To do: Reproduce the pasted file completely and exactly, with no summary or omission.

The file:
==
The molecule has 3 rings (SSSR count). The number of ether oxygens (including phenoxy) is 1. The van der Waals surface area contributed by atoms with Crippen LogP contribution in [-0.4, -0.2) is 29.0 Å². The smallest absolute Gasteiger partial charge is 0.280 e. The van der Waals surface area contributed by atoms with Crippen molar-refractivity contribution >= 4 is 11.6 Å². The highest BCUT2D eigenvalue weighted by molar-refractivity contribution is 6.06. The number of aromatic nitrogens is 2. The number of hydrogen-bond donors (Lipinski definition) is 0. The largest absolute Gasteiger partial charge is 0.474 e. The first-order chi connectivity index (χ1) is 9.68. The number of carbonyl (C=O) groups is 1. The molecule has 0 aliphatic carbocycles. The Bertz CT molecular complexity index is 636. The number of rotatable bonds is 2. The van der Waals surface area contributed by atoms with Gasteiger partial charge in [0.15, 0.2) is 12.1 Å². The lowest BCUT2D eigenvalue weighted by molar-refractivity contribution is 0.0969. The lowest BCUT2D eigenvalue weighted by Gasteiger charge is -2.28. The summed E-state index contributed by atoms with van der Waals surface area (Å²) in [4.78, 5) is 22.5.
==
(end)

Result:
The molecule has 3 rings (SSSR count). The number of ether oxygens (including phenoxy) is 1. The van der Waals surface area contributed by atoms with Crippen LogP contribution in [-0.4, -0.2) is 29.0 Å². The smallest absolute Gasteiger partial charge is 0.280 e. The van der Waals surface area contributed by atoms with Crippen molar-refractivity contribution >= 4 is 11.6 Å². The highest BCUT2D eigenvalue weighted by molar-refractivity contribution is 6.06. The number of aromatic nitrogens is 2. The number of hydrogen-bond donors (Lipinski definition) is 0. The largest absolute Gasteiger partial charge is 0.474 e. The first-order chi connectivity index (χ1) is 9.68. The number of carbonyl (C=O) groups is 1. The molecule has 0 aliphatic carbocycles. The Bertz CT molecular complexity index is 636. The number of rotatable bonds is 2. The van der Waals surface area contributed by atoms with Gasteiger partial charge in [0.15, 0.2) is 12.1 Å². The lowest BCUT2D eigenvalue weighted by molar-refractivity contribution is 0.0969. The lowest BCUT2D eigenvalue weighted by Gasteiger charge is -2.28. The summed E-state index contributed by atoms with van der Waals surface area (Å²) in [4.78, 5) is 22.5.